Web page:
• During the course of this weekend’s Canadian Grand Prix, lows will range from 13-17 degrees Celsius (55-63 degrees Fahrenheit) to highs of 21-26 degrees Celsius (70-78 degrees Fahrenheit). Relative humidity ranges from 46 percent (comfortable) to 87 percent (very humid), with a dew point varying from 6 degrees Celsius/43 degrees Fahrenheit (dry) to 17 degrees Celsius/63 degrees Fahrenheit (mildly humid). The dew point is rarely below 0 degrees Celsius/32 degrees Fahrenheit (dry) or above 20 degrees Celsius/69 degrees Fahrenheit (muggy). Typical wind speeds vary from 2-11 kph/1-7 mph (light air to light breeze), rarely exceeding 14 kph/9 mph (gentle breeze).
  • DYK? Circuit Gilles Villeneuve is located in Montreal’s Parc Jean-Drapeau, named after the Montreal mayor who twice served the city, from 1954 to 1957 and again from 1960 to 1986. Drapeau organized Expo 67, which was Canada’s main celebration during its centennial year. The circuit lies on Notre Dame Island, a man-made island in the St. Lawrence River that was built up for Expo 67. The neighboring Saint Helen’s Island was artificially enlarged to accommodate the fairgrounds and still holds a prominent remnant from Expo 67 – the Biospehere, which can be seen regularly during television coverage of the Canadian Grand Prix.
  • Pirelli is bringing three tire compounds to Montreal:
    • P Zero Yellow soft – less grip, less wear (used for long-race stints)
      • This is one of the most frequently used tires in Pirelli’s range, as it strikes a balance between performance and durability, with the accent on performance. It is still geared toward speed rather than long distances, but it remains capable of providing teams with a competitive advantage at the beginning of the race where cars are carrying a full fuel load, and at the end of the race where the fuel load is much lighter and the race effectively becomes a sprint. It is a high working-range compound.
    • P Zero Red supersoft – more grip, medium wear (used for shorter-race stints and for initial portion of qualifying)
      • This is the second softest tire in Pirelli’s range, and it is ideal for tight and twisting circuits, especially in cold weather, when maximum grip is needed. The supersofts warm up rapidly, which has made it a stalwart choice for qualifying. But with increased grip comes increased degradation. It is a low working-range compound.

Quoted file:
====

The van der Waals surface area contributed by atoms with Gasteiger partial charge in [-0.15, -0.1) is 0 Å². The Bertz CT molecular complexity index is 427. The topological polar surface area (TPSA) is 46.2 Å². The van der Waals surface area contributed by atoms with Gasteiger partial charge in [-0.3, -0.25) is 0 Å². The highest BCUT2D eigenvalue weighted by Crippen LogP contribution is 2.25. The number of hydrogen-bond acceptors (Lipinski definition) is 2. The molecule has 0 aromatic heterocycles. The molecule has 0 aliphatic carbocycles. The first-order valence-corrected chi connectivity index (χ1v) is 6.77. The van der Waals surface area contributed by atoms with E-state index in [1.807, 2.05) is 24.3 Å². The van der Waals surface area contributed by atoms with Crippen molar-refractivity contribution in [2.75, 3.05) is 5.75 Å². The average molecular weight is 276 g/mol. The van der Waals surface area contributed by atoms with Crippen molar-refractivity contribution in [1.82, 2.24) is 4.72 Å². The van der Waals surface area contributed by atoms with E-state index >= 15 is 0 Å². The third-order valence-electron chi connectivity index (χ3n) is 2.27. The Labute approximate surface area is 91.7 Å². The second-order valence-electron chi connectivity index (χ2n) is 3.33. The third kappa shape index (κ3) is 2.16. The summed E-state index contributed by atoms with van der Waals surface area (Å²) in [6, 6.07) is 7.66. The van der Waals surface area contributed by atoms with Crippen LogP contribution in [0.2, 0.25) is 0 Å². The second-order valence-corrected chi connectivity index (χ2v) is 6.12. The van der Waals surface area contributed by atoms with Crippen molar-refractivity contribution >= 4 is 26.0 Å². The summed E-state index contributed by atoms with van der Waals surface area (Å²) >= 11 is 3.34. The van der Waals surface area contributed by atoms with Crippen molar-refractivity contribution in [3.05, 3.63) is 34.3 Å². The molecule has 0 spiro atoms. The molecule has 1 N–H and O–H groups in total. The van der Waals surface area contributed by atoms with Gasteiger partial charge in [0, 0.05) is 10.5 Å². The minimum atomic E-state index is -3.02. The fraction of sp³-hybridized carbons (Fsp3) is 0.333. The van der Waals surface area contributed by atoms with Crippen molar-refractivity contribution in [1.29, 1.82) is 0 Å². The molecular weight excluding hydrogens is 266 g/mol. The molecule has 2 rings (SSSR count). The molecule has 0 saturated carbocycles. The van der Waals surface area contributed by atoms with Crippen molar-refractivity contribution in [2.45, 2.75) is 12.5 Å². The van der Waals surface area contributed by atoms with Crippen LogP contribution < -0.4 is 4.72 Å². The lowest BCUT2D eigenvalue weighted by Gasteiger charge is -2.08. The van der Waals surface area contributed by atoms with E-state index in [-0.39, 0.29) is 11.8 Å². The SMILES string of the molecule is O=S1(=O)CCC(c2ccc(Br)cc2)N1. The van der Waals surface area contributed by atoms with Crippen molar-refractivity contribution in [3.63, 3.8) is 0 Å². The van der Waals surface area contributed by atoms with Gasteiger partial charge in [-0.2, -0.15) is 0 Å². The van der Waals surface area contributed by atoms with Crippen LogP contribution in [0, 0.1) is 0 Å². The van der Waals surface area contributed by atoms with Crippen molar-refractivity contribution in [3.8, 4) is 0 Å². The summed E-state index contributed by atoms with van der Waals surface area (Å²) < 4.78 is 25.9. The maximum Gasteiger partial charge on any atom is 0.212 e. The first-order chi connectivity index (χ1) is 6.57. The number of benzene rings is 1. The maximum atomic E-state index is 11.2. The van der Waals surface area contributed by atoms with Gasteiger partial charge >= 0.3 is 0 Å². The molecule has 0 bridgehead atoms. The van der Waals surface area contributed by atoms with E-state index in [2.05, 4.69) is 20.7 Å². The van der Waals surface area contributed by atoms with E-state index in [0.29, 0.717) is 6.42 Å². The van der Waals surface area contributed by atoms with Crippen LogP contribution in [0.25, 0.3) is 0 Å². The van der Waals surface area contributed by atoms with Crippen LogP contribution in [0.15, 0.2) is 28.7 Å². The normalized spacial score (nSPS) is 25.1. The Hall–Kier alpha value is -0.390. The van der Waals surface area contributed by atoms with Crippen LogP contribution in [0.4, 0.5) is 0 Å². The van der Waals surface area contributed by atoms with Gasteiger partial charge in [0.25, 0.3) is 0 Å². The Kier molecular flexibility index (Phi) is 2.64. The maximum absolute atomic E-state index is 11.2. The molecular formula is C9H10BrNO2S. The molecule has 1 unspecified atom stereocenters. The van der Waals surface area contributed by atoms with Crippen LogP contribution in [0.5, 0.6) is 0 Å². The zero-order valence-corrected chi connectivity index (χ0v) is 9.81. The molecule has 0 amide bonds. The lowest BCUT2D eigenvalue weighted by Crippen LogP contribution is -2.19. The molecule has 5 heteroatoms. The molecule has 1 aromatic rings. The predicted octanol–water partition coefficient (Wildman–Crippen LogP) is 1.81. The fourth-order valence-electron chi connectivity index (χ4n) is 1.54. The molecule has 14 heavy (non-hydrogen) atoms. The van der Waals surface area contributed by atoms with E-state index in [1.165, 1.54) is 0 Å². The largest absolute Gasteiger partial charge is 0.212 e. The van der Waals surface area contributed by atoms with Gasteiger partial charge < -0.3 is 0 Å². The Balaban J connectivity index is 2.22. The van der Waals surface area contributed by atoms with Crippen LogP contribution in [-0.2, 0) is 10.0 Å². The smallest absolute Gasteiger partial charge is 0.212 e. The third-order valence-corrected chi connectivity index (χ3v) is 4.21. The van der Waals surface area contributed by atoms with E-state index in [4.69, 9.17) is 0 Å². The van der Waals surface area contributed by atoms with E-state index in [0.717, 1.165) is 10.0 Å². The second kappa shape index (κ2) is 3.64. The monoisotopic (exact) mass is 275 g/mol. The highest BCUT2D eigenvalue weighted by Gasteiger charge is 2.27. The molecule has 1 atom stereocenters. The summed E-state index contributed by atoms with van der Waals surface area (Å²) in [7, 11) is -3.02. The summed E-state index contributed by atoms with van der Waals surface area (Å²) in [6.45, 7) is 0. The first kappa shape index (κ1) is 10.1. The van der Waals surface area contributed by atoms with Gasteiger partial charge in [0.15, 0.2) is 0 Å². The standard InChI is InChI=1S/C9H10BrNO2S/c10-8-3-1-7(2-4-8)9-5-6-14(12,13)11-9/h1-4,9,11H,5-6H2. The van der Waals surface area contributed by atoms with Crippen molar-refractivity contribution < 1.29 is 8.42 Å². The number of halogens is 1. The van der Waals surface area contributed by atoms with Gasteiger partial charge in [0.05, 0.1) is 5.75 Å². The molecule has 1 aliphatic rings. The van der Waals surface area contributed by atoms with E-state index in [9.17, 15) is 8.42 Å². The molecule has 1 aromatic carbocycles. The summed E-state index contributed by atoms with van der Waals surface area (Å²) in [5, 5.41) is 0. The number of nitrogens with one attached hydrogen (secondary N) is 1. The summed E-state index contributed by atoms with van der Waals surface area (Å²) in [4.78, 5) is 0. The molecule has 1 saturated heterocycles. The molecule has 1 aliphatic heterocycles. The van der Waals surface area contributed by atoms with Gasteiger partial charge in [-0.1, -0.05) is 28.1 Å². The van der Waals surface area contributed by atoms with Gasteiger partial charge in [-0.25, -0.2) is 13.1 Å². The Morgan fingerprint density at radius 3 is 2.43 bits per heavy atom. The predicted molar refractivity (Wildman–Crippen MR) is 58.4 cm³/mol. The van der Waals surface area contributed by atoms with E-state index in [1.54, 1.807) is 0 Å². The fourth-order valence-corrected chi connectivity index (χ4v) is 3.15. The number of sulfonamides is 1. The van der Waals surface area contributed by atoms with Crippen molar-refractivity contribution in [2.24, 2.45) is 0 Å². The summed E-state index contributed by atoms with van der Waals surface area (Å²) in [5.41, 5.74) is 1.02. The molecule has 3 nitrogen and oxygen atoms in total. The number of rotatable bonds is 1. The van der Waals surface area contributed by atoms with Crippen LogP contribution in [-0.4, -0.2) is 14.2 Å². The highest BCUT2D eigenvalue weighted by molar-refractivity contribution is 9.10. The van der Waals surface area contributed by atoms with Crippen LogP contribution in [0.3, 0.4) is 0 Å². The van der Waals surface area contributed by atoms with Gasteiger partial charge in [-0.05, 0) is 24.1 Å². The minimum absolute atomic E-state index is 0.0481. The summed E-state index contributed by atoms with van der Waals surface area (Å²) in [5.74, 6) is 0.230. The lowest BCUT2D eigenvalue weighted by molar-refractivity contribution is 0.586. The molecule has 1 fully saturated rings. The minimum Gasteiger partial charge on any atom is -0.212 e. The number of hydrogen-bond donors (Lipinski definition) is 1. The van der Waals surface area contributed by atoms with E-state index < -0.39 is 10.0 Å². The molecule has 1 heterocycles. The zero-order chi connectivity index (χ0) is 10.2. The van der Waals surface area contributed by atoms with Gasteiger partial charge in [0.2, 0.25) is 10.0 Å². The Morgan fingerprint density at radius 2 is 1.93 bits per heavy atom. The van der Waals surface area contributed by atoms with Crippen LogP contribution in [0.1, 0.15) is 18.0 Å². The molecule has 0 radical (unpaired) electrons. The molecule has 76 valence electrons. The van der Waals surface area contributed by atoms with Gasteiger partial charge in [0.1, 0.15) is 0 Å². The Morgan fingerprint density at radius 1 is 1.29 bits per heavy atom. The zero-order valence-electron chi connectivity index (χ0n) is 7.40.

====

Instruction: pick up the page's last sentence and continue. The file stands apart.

• P Zero Purple ultrasoft – highest amount of grip, highest amount of wear (used for qualifying and select race situations)
      • This is a new tire in Pirelli’s lineup, debuting at the Monaco Grand Prix. It the softest tire in Pirelli’s range, with rapid warming and massive performance. It is best used on tight and twisting circuits that put a premium on mechanical grip. However, because it so soft, it has a limited lifespan. It is a low working-range compound.
  • Two of the three available compounds must be used during the race. Teams are able to decide when they want to run which compound, adding an element of strategy to the race. A driver can also use all three sets of Pirelli tires in the race, if they so desire. (If there are wet track conditions, the Cinturato Blue full wet tire and the Cinturato Green intermediate tire will be made available.)
  • Pirelli provides each driver 13 sets of dry tires for the race weekend. Of those 13 sets, drivers and their teams can choose the specifications of 10 of those sets from the three compounds Pirelli selected. The remaining three sets are defined by Pirelli – two mandatory tire specifications for the race (one set of P Zero Yellow softs and one set of P Zero Red supersofts) and one mandatory specification for Q3 (one set of P Zero Purple ultrasofts). Haas F1 Team’s drivers have selected the following amounts:
    • Grosjean: three sets of P Zero Yellow softs, zero sets of P Zero Red supersofts and 10 sets of P Zero Purple ultrasofts
    • Gutiérrez: three sets of P Zero Yellow softs, zero sets of P Zero Red supersofts and 10 sets of P Zero Purple ultrasofts
2018-07-17T23:06:59+00:00June 6th, 2016|Canadian Grand Prix, Formula One, Haas F1 Team|